Tracking The People’s Pulse With Social Listening
You are amply aware of the ways in which brands leverage social media channels to deepen connect with their customers. They not just keep tabs on the stream of posts and conversations on Twitter or Facebook but invest time and technology in probing the mood and sentiment of the people behind the posts. They call this phenomenon ‘social listening’. It goes many notches beyond social media monitoring as responses are not merely read but mined and analyzed to deliver actionable insights. But it begs the question- is technology enabled social listening only for corporates? One wonders if it creates any value for governments. Yes, if we come to grips with the changing dynamics of government to citizen interface. Just imagine how a government tackles fake news and malicious propaganda or responds to the citizens’ concerns on a colossal heath crisis like the Coronavirus pandemic. Beyond the negative sentiment, what if a government department needs to loop in public feedback and gauge their mood on a campaign or policy? On all these counts, a well-designed social listening platform can be a ready enabler, thus giving a more humane face to governments and spearheading ‘digital democracy’.
Why governments need Technology to tackle the social media juggernaut
Think of your last session on any of the sticky social media platforms (Facebook, Twitter or LinkedIn). And, the next time you log in. You get bombarded with a deluge of posts, images, videos, et al. Quite unsurprising. Today, over 3.6 billion people (300 million+ in India) worldwide use social media (the figure grows as we read this piece and is tipped to reach 4.41 billion by 2025). Data never idles or sleeps, populating the internet every minute. Imagine how tough it is for any government to manage this data overload- manually reading and interpreting one post after the other can drain out time and patience. Moreover, for a government department, it gets profoundly difficult to distinguish a grievance from a suggestion and filter out a flippant message if the practice is overly manual. This backs the case for a social listening platform powered by Artificial Intelligence (AI).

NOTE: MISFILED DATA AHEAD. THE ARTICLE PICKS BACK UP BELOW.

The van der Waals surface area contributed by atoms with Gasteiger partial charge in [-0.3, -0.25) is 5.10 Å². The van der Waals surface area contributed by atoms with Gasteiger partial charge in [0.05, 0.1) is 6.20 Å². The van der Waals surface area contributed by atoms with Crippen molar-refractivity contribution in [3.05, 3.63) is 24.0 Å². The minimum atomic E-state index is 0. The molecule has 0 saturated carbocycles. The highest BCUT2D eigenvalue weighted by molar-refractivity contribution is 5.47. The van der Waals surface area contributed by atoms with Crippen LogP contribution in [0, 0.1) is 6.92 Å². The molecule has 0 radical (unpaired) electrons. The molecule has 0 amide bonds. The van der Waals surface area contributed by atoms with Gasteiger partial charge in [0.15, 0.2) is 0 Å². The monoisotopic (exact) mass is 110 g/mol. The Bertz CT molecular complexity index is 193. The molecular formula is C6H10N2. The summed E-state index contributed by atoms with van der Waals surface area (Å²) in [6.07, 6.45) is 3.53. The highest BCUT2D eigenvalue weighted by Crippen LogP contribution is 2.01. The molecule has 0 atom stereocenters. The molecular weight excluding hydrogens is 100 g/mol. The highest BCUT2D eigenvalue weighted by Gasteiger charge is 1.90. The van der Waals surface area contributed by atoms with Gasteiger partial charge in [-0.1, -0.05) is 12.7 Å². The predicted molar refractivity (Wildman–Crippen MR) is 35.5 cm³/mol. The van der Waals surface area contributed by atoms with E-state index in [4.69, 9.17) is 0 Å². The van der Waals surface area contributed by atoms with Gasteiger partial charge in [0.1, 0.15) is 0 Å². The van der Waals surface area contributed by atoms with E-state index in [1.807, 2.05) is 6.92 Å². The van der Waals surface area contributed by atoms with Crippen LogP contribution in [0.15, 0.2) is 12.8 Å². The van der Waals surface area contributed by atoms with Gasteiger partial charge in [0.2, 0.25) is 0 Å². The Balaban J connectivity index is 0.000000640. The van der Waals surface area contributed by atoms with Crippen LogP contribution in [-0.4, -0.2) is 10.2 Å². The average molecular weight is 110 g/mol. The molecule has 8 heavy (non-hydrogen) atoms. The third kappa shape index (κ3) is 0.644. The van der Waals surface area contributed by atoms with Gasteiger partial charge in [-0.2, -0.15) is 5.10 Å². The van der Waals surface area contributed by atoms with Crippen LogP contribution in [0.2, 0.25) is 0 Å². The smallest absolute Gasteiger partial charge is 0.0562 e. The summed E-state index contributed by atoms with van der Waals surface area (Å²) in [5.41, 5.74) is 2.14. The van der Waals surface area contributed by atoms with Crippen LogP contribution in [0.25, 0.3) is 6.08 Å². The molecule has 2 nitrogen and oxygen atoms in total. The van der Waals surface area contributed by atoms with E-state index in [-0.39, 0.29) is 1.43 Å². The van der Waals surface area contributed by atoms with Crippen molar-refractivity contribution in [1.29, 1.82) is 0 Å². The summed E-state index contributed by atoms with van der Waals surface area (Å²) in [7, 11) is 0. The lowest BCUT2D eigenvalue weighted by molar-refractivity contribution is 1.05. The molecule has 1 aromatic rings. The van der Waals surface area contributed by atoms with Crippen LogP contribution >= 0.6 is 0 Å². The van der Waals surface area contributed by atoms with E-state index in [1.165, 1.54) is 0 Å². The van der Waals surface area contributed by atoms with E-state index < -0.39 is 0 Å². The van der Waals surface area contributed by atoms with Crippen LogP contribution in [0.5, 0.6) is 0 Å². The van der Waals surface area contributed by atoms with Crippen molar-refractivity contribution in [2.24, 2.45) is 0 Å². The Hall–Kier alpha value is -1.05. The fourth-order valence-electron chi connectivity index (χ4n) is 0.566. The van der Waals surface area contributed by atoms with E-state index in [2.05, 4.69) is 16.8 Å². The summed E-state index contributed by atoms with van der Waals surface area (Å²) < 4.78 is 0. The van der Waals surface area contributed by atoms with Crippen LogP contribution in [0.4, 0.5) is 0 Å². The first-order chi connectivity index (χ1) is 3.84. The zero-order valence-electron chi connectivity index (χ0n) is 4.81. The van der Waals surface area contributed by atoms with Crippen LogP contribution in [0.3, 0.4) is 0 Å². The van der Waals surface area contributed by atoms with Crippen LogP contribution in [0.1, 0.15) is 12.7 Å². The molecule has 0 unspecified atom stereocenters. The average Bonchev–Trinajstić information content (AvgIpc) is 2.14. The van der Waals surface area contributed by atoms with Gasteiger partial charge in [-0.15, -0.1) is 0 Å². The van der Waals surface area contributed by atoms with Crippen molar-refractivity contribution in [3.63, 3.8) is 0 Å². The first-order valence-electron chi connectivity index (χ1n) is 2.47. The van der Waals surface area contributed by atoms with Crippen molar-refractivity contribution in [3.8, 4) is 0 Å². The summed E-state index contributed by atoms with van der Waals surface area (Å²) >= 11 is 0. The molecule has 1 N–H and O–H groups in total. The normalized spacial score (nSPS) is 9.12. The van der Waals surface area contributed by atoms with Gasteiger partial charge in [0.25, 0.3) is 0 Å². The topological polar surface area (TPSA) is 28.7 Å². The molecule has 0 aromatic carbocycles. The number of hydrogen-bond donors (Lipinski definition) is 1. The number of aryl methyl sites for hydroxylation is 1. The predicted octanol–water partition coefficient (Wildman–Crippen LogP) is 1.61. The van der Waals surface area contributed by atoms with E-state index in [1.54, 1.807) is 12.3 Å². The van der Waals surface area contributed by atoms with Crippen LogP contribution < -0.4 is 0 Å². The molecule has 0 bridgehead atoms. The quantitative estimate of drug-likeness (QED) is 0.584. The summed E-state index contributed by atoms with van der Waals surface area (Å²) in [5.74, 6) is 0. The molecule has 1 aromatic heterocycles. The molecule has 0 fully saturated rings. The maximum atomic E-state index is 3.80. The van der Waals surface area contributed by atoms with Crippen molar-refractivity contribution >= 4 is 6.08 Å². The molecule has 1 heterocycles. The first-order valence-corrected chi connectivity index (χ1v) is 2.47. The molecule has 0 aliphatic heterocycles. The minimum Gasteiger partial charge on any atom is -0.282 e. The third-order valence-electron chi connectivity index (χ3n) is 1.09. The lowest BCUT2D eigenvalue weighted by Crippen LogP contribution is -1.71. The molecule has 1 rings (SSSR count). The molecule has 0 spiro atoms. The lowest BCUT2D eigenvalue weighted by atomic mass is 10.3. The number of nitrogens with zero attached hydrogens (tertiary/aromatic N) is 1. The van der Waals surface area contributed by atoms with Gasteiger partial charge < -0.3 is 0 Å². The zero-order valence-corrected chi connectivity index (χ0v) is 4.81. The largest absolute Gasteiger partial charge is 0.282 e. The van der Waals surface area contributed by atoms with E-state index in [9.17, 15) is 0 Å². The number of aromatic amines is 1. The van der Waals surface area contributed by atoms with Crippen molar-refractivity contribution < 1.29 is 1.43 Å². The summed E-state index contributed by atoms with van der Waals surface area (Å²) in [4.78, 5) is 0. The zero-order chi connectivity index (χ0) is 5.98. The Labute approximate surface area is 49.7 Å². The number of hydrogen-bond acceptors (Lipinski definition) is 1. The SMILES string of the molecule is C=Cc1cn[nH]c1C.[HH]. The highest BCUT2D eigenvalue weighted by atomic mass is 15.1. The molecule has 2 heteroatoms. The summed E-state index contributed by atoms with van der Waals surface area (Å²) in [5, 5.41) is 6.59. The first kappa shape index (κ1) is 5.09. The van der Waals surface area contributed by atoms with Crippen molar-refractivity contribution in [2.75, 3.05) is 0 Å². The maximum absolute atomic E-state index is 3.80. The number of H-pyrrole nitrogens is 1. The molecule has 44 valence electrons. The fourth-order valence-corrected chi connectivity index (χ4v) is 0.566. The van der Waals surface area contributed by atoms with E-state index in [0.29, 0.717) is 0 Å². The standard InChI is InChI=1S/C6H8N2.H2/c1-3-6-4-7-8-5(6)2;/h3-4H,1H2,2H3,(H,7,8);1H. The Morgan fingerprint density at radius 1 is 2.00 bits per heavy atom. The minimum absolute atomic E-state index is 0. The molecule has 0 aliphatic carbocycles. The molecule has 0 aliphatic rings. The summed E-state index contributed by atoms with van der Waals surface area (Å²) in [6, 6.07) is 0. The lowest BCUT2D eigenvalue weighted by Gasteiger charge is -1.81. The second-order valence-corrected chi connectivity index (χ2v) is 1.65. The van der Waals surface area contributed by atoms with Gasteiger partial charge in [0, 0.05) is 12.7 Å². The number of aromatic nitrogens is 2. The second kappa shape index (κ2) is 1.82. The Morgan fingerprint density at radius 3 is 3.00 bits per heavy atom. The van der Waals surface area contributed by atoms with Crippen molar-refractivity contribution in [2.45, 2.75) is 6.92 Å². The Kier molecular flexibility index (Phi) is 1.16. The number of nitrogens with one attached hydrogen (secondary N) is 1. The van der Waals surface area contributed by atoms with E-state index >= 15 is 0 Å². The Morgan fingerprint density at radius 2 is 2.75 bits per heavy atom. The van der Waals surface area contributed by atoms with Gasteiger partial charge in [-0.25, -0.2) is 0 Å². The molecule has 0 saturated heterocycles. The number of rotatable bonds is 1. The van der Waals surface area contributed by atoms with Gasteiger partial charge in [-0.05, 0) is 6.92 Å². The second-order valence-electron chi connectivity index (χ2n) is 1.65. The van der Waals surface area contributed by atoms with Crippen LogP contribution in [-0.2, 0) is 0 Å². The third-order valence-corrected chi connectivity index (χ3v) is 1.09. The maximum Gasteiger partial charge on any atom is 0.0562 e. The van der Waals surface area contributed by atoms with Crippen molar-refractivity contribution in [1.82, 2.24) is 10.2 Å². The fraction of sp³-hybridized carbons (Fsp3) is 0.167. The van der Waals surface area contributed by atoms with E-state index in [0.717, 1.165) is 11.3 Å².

How social listening dissolves the pain
A seamless social listening interface helps government in three-dimensional engagement with citizens instead of robotically pushing messages. Be it enlightening, engaging or plugging any trust deficit, any government has to dig deeper into the mind and psyche of the people. Social listening can unwrap the possibilities.
To substantiate, the World Health Organization (WHO) as part of its Infodemic Management, has created an exclusive social listening platform EARS- Early AI-supported response with Social Listening for mapping online conversations related to Covid pandemic in 20 pilot countries. Since December 15 last year, the platform has analyzed more than 13 million social posts in four languages- English, French, Spanish and Portuguese. EARS aggregates publicly available data from all popular social media platforms. Also, it mines data from other publicly available content such as blogs and news articles by tapping into keywords and hashtags. By interpreting natural language processing (NLP), it picks up on context cues about people’s intent behind their posts, like whether they’re asking a question or they’re complaining.
What’s next for social listening- An ear on the future
Social listening has been evolving immensely over the past decade. The next few years, too, are replete with promise. This is one domain which is embracing the adoption of niche technologies like AI, Robotics and Big Data & Analytics. This is crucial for governments as they have to deal with a swarm of complaints and grievances from citizens. For example, the use of big data by any government agency can be immensely useful in analyzing a spate of data on social media handles. The technology also enables making effective use of legacy datasets to roll out targeted interventions in the future. And, with the profusion of data, Robotic Process Automation needs to be deployed in mundane and error prone processes. Social listening can be an effective Digital Governance tool as governments step up efforts to permeate the pulse of citizens.